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Earthquakes occur almost everyday all over the world. Most of the time earthquakes are not strong enough to be felt by people, but the shaking caused by an earthquake can be recorded by a seismometer. These machines are located all over the world to ensure detection of earthquakes of all strengths. Only occasionally will a larger magnitude earthquake strike and cause damage to the region. There are many faults around the world and depending on where these faults are plays a major factor in determining where an earthquake will occur. It is these faults that are the reason for earthquakes. The information seismologists know about past earthquakes and earthquakes in general give them a limited ability to generally predict when and where earthquakes are going to occur.

An earthquake is the shaking of Earth's surface caused by rapid movement of the earth's rocky outer layer. "Earthquakes occur when tension stored in rocks suddenly releases" (Vogt 12). Faults occur at these places where rocks on either side of the crack have moved. Oceans are very common places for major tectonic plates to shift. When two plates separate, new oceanic crust is made near the fault as magma rises and eventually sets on the sea floor. If the plates on either side of the fault continue to spread then the ocean slowly becomes larger in width. This is called seafloor spreading. Mid-ocean ridges are characterized by a crack like valley at the fault. This crack like valley is caused by the tension pulling the plates apart, causing normal faulting to occur a number of times in the divergent boundary.

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The most common type of fault is a normal or dip-slip fault. These occur when two blocks of earth are thrust toward each other, causing one to ride up over the other (Britt 1). "The hanging wall moves downward relative to the footwall" (Tarbuck 244). A reverse fault is the opposite of a normal fault. "The hanging wall moves upward relative to the footwall" (Tarbuck 244). A very powerful type of fault is the strike-slip fault that occurs when two plates slide past one another. The San Andreas Fault in California is a very good example of this type of fault. A great deal of damage is done when any type of fault shakes the soil under structures in a low-lying, waterlogged areas, causing liquefaction. Liquefaction occurs when an earthquake shakes the wet, sandy soil near a body of water. The soil is forced to sink while the water is pushed up causing the surface to become very weak and dangerous.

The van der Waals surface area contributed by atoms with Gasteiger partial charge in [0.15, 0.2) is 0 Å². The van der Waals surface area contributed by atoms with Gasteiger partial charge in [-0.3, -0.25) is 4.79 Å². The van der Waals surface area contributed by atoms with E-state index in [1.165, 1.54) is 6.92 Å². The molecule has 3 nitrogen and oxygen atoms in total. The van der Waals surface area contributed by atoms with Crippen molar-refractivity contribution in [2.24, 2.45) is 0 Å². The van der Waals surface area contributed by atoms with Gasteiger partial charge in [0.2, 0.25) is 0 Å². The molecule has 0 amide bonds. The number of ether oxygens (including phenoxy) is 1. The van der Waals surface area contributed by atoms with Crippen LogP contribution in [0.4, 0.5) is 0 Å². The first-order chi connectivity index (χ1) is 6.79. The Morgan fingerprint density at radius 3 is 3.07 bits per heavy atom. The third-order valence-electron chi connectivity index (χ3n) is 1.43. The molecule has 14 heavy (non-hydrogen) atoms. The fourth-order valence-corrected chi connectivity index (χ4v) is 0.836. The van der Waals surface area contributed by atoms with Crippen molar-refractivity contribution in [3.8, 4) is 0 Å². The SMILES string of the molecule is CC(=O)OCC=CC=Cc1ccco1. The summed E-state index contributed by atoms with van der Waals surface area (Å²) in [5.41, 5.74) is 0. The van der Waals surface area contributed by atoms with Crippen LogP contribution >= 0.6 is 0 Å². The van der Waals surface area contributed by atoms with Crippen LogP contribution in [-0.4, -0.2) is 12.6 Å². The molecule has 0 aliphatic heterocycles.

The seafloor sees the most intense tectonic activity in the world. The frequency of earthquakes is very high at the sites of mid-ocean ridges. An example of a mid-ocean ridge is the Mid-Atlantic ridge where the seafloor is spreading at a rate of about 3 cm per year. The frequency of earthquakes at a mid-ocean ridge will depend on how much tension is happening at that point. The more tension means the more seafloor spreading, resulting in a higher frequency of earthquakes at a particular mid-ocean ridge.

When Earth's crust is under tensional forces, the crust will become much thinner than normal and cause it to become weak. This can happen to the oceanic crust in the ocean basins, but will only cause an earthquake in a hot spot. A hot spot is an abnormal rising area of the mantle that supplies the lava for volcanoes. If a hot spot is directly below a thinned crust, then the magma in the hot spot may produce too much pressure to be held by the thinner weakened crust and if this happens, the magma can penetrate the lithosphere, and eventually erupt on the surface. The action of the magma forcing its way up can trigger earthquakes as it breaks through the crust. When magma breaks through

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the crust in the sea, eventually a volcanic island will be formed in the middle of the ocean. Due to plate movements this can lead to the creation of mid-plate chains of basaltic volcanic islands like Hawaii.

A subduction zone is where two plates collide and one is forced below the other. They collide because of compression forces, pushing them into each other. One plate is pushed below the other into the mantle, where it will be recycled. An example of this is the Pacific plate subducting under the Eurasian plate.

Convergent boundaries occur when the pressure between two plates builds up over a long period of time as they push at each other (Vogt 26). As time progresses, one of the plates will start to bend downward under the other one due to extreme force. The friction between the two plates is high enough to allow them to bend without slipping. This is a very slow but continuous movement, maybe only a few millimeters every year. Every fraction moved by the plates increases the build-up of elastic strain energy within the rock. The rock continues to store this energy from a few decades to a few thousand years. "An earthquake will happen when the strain in the rocks exceeds that of the limit of the rocks" (Plate 1). The fault then ruptures,



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